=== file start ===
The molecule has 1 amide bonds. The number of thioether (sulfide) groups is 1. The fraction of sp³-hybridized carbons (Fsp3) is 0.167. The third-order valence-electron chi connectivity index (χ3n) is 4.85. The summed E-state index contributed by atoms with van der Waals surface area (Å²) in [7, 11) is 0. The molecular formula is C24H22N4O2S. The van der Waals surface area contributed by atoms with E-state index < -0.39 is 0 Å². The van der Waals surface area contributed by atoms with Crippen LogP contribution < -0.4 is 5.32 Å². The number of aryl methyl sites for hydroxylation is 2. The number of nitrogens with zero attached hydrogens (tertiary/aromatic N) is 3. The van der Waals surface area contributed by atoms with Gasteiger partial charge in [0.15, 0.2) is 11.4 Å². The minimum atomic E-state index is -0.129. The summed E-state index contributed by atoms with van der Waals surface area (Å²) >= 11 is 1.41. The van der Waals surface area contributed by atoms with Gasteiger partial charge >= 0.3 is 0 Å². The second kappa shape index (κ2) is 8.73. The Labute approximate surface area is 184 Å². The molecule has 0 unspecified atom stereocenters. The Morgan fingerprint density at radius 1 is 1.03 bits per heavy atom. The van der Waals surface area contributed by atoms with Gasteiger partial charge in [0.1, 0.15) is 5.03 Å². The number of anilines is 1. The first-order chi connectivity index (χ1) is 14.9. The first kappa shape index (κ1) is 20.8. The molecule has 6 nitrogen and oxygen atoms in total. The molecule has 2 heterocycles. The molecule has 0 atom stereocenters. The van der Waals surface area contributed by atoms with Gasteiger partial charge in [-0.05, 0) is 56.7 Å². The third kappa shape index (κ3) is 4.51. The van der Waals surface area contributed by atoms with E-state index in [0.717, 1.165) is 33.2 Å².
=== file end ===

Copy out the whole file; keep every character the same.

The molecule has 1 amide bonds. The number of thioether (sulfide) groups is 1. The fraction of sp³-hybridized carbons (Fsp3) is 0.167. The third-order valence-electron chi connectivity index (χ3n) is 4.85. The summed E-state index contributed by atoms with van der Waals surface area (Å²) in [7, 11) is 0. The molecular formula is C24H22N4O2S. The van der Waals surface area contributed by atoms with E-state index < -0.39 is 0 Å². The van der Waals surface area contributed by atoms with Crippen LogP contribution < -0.4 is 5.32 Å². The number of aryl methyl sites for hydroxylation is 2. The number of nitrogens with zero attached hydrogens (tertiary/aromatic N) is 3. The van der Waals surface area contributed by atoms with Gasteiger partial charge in [0.15, 0.2) is 11.4 Å². The minimum atomic E-state index is -0.129. The summed E-state index contributed by atoms with van der Waals surface area (Å²) >= 11 is 1.41. The van der Waals surface area contributed by atoms with Gasteiger partial charge >= 0.3 is 0 Å². The second kappa shape index (κ2) is 8.73. The Labute approximate surface area is 184 Å². The molecule has 0 unspecified atom stereocenters. The Morgan fingerprint density at radius 1 is 1.03 bits per heavy atom. The van der Waals surface area contributed by atoms with Gasteiger partial charge in [0.1, 0.15) is 5.03 Å². The number of anilines is 1. The first-order chi connectivity index (χ1) is 14.9. The first kappa shape index (κ1) is 20.8. The molecule has 6 nitrogen and oxygen atoms in total. The molecule has 2 heterocycles. The molecule has 0 atom stereocenters. The van der Waals surface area contributed by atoms with Gasteiger partial charge in [-0.05, 0) is 56.7 Å². The third kappa shape index (κ3) is 4.51. The van der Waals surface area contributed by atoms with E-state index in [0.717, 1.165) is 33.2 Å².